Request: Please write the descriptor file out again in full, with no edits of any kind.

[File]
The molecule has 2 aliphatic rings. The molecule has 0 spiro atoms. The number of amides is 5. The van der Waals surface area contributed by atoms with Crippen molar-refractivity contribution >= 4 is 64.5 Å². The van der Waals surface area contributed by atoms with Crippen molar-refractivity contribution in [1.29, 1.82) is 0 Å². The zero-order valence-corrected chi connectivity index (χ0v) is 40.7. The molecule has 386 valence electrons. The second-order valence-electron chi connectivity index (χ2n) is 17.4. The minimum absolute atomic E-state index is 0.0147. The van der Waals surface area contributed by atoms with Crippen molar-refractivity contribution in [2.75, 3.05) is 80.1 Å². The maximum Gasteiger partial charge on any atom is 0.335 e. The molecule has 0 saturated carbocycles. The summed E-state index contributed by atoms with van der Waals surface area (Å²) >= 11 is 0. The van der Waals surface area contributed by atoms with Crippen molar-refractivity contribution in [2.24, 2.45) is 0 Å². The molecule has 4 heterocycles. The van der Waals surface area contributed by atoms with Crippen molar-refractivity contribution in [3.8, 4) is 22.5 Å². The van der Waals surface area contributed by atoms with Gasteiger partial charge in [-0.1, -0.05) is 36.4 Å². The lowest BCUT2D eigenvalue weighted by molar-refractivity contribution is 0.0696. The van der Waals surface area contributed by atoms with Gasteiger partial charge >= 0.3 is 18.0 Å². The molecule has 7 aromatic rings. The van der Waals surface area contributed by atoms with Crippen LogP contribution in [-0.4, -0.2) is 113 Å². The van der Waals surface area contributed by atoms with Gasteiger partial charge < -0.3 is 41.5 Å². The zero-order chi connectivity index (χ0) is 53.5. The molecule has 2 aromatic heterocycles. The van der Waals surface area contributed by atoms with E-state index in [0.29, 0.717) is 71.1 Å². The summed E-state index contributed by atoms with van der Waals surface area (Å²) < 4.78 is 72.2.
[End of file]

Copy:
The molecule has 2 aliphatic rings. The molecule has 0 spiro atoms. The number of amides is 5. The van der Waals surface area contributed by atoms with Crippen molar-refractivity contribution >= 4 is 64.5 Å². The van der Waals surface area contributed by atoms with Crippen molar-refractivity contribution in [1.29, 1.82) is 0 Å². The zero-order valence-corrected chi connectivity index (χ0v) is 40.7. The molecule has 386 valence electrons. The second-order valence-electron chi connectivity index (χ2n) is 17.4. The minimum absolute atomic E-state index is 0.0147. The van der Waals surface area contributed by atoms with Crippen molar-refractivity contribution in [2.75, 3.05) is 80.1 Å². The maximum Gasteiger partial charge on any atom is 0.335 e. The molecule has 0 saturated carbocycles. The summed E-state index contributed by atoms with van der Waals surface area (Å²) >= 11 is 0. The van der Waals surface area contributed by atoms with Crippen molar-refractivity contribution in [2.24, 2.45) is 0 Å². The molecule has 4 heterocycles. The van der Waals surface area contributed by atoms with Crippen molar-refractivity contribution in [3.8, 4) is 22.5 Å². The van der Waals surface area contributed by atoms with Gasteiger partial charge in [-0.1, -0.05) is 36.4 Å². The lowest BCUT2D eigenvalue weighted by molar-refractivity contribution is 0.0696. The van der Waals surface area contributed by atoms with Gasteiger partial charge >= 0.3 is 18.0 Å². The molecule has 7 aromatic rings. The van der Waals surface area contributed by atoms with Crippen LogP contribution in [-0.4, -0.2) is 113 Å². The van der Waals surface area contributed by atoms with Gasteiger partial charge < -0.3 is 41.5 Å². The zero-order chi connectivity index (χ0) is 53.5. The molecule has 2 aromatic heterocycles. The van der Waals surface area contributed by atoms with E-state index in [0.29, 0.717) is 71.1 Å². The summed E-state index contributed by atoms with van der Waals surface area (Å²) < 4.78 is 72.2.